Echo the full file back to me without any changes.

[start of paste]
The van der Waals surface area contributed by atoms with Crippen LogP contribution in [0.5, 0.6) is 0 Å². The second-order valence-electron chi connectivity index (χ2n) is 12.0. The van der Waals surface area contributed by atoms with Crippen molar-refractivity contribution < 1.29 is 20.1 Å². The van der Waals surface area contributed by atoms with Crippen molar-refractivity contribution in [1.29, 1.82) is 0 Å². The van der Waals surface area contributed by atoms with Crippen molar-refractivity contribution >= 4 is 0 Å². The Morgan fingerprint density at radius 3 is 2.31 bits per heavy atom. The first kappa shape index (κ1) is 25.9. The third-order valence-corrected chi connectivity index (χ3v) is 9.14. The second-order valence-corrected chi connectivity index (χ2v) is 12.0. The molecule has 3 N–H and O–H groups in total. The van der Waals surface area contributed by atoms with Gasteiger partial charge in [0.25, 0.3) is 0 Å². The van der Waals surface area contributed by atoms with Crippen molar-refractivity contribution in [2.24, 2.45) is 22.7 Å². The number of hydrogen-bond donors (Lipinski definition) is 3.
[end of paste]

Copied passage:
The van der Waals surface area contributed by atoms with Crippen LogP contribution in [0.5, 0.6) is 0 Å². The second-order valence-electron chi connectivity index (χ2n) is 12.0. The van der Waals surface area contributed by atoms with Crippen molar-refractivity contribution < 1.29 is 20.1 Å². The van der Waals surface area contributed by atoms with Crippen molar-refractivity contribution in [1.29, 1.82) is 0 Å². The van der Waals surface area contributed by atoms with Crippen molar-refractivity contribution >= 4 is 0 Å². The Morgan fingerprint density at radius 3 is 2.31 bits per heavy atom. The first kappa shape index (κ1) is 25.9. The third-order valence-corrected chi connectivity index (χ3v) is 9.14. The second-order valence-corrected chi connectivity index (χ2v) is 12.0. The molecule has 3 N–H and O–H groups in total. The van der Waals surface area contributed by atoms with Gasteiger partial charge in [0.25, 0.3) is 0 Å². The van der Waals surface area contributed by atoms with Crippen molar-refractivity contribution in [2.24, 2.45) is 22.7 Å². The number of hydrogen-bond donors (Lipinski definition) is 3.